Social identification in sports teams: the role of personal, social and collective identity motives

Thomas, William E, Brown, Rupert, Easterbrook, Matthew J, Vignoles, Vivian L, Manzi, Claudia, D'Angelo, Chiara and Holt, Jeremy J (2017) Social identification in sports teams: the role of personal, social and collective identity motives. Personality and Social Psychology Bulletin, 43 (4). pp. 508-523. ISSN 0146-1672

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Based on motivated identity construction theory (MICT; Vignoles, 2011), we offer an integrative approach examining the combined roles of six identity motives (self-esteem, distinctiveness, belonging, meaning, continuity, and efficacy) instantiated at three different motivational levels (personal, social, and collective identity) as predictors of group identification. These identity processes were investigated among 369 members of 45 sports teams from England and Italy in a longitudinal study over 6 months with four time points. Multilevel change modeling and cross-lagged analyses showed that satisfaction of four personal identity motives (individuals’ personal feelings of self-esteem, distinctiveness, meaning, and efficacy derived from team membership), three social identity motives (individuals’ feelings that the team identity carries a sense of belonging, meaning, and continuity), and one collective identity motive (a shared belief in group distinctiveness) significantly predicted group identification. Motivational processes underlying group identification are complex, multilayered, and not reducible to personal needs.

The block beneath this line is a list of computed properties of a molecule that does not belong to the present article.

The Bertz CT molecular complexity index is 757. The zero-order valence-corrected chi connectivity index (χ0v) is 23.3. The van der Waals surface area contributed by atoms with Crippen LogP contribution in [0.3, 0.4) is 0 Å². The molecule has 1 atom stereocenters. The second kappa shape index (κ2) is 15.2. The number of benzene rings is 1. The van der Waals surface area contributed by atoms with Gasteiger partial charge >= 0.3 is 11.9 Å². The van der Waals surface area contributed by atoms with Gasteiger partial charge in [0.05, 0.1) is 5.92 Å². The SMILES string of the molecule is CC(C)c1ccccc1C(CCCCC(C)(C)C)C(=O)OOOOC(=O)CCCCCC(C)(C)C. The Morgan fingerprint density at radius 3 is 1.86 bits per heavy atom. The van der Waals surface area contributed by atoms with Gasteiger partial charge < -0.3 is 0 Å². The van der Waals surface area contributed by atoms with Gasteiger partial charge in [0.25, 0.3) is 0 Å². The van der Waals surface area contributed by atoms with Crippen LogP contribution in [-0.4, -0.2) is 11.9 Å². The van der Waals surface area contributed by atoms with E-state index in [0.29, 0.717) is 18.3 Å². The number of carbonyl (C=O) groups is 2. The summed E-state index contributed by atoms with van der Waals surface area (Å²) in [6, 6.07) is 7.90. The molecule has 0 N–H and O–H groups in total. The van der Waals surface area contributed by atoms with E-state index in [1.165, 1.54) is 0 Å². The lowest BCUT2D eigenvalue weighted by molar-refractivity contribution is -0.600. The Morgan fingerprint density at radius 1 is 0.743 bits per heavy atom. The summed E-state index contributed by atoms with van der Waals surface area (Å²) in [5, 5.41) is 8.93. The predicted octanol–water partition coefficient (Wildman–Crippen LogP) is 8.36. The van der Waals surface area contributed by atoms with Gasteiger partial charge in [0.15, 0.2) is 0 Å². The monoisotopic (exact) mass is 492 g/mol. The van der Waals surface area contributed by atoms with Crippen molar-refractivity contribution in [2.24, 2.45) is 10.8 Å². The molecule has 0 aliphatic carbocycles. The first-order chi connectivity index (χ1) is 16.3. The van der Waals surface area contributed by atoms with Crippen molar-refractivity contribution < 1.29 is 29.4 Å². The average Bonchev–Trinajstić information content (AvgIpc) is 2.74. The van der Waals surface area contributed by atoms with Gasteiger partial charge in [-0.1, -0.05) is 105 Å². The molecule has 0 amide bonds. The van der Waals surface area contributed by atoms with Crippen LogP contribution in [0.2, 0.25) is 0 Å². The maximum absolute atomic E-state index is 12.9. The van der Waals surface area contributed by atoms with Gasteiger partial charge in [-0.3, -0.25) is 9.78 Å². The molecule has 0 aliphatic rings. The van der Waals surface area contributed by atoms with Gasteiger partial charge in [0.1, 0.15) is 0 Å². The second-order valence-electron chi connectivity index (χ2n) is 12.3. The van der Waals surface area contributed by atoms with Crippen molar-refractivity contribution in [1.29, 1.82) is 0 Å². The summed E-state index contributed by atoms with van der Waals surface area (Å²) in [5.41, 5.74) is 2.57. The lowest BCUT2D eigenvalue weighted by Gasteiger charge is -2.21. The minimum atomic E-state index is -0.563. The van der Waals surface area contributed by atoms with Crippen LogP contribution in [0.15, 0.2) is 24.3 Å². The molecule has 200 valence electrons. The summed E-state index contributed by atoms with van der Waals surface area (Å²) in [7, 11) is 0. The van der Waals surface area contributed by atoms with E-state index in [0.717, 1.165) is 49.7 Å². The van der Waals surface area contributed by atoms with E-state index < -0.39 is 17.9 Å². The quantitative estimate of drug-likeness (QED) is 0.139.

Item Type: Article
Schools and Departments: School of Psychology > Psychology
Depositing User: Ellena Adams
Date Deposited: 20 Jan 2017 15:04
Last Modified: 10 Aug 2020 11:19

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